Regardless of your thoughts towards his politics, you have to admit that former US President Bill Clinton is one of the best political speakers of our age. Clinton doesn’t rely on his speech writers to give him gravitas. While the main crux of his talks is carefully constructed by his aides, Clinton goes off piste to make his point.
US journalists, following Clinton’s nomination speech yesterday, commented on how far he moved from the prepared text which had been handed out to the media.
Clinton’s change of emphasis and direction takes the pre-written speech and adds urgency and conviction to the argument. Changing “should vote for Barack Obama” to “must vote” is a crucial change that any journalist just relying on the officially released version of the speech would have missed completely.
Transcription comes into its own.
Its times like these where transcription really comes into its own. While political speech writers, marketers, PR professionals, HR representatives, legal teams and presenters take their time to carefully craft a speech, once the lights are on and the flood of adrenaline begins to flow, speakers are on their own.
The only way to fully get a feel of a speaker, such as Clinton, is to see his words as they were delivered, not as they were planned to be delivered. We’ve transcribed President Clinton’s words before; when someone speaks from the heart as he does, there’s no other way than to capture his words as he says them. A professional transcription catches the essence of a point in history in a way no other form can. Videos can be cleverly edited, TV news only shows brief sound bites, newspapers, websites and blogs will give their individual spin on events…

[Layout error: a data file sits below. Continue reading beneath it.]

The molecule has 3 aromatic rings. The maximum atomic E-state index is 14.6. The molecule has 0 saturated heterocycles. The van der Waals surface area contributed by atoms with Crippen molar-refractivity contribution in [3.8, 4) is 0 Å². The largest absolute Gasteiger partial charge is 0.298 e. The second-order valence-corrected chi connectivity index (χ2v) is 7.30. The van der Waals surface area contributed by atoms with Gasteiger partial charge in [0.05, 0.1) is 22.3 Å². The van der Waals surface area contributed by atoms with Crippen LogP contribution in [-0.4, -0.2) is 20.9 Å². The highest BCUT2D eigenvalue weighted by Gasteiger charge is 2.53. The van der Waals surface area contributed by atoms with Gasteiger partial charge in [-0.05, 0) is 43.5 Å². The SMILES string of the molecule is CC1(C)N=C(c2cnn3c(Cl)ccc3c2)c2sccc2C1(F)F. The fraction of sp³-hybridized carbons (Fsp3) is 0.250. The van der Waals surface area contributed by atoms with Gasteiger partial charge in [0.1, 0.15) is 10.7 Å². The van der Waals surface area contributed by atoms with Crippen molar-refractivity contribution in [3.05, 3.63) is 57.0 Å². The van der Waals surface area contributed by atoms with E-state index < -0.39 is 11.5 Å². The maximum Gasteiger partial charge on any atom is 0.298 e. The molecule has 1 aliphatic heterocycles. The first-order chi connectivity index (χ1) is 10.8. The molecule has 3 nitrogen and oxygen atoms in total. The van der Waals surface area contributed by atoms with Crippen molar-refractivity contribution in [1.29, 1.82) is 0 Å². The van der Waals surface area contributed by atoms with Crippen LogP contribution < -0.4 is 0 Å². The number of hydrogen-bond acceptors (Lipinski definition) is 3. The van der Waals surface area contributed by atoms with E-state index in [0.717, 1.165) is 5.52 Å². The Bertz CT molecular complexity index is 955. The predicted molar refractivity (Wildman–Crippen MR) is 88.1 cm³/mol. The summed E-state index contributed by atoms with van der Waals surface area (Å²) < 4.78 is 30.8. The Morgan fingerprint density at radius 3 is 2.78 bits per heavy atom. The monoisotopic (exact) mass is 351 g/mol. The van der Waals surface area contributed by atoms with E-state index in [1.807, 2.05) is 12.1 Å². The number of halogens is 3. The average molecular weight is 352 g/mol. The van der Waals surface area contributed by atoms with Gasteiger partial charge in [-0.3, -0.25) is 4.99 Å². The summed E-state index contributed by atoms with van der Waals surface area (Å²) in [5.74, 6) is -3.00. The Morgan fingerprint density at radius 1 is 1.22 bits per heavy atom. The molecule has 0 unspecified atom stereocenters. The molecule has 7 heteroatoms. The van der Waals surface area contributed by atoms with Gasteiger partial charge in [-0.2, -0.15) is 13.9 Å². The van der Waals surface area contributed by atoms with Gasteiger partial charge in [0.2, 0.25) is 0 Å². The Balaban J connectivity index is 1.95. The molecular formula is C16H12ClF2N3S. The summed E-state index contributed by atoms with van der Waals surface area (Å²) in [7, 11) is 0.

But a transcriber records the facts as they happened.
The Atlantic Wire took the copy of President Clinton’s speech and compared it to the transcription (unfortunately we didn’t provide it). In the short excerpt below, you can see where Clinton changed the pre-written address.
You can read the full comparison speech here: What Bill Clinton Wrote vs. What Bill Clinton Said
(Italics are Clinton’s words)
Now, Let’s talk about the debt. Today, interest rates are low, lower than the rate of inflation. People are practically paying us to borrow money, to hold their money for them. But it will become a big problem when the economy grows and interest rates start to rise. We have to deal with it We’ve got to deal with this big long-term debt problem or it will deal with us. It will gobble up a bigger and bigger percentage of the federal budget we’d rather spend on education and health care and science and technology. It — we’ve got to deal with it. Now, what has the president done? President Obama He has offered a reasonable plan with $4 trillion in debt reduction over a decade, with $2 of spending reductions for every $1 of revenue increases, with 2 1/2 trillion (dollars) coming from — for every $2 1/2 trillion in spending cuts, he raises a dollar in new revenues — 2 1/2-to-1 and tight controls on future spending. It’s That’s the kind of balanced approach proposed by the bipartisan Simpson-Bowles commission, a bipartisan commission.
While the essence of the original is still there, you can see that the adlibs and additions make for a very different speech altogether.
Our transcribers deal with speeches exactly like President Clinton’s all the time. Each one is just as important and momentous, from HR meetings to press launches, board meetings to meeting of heads of state…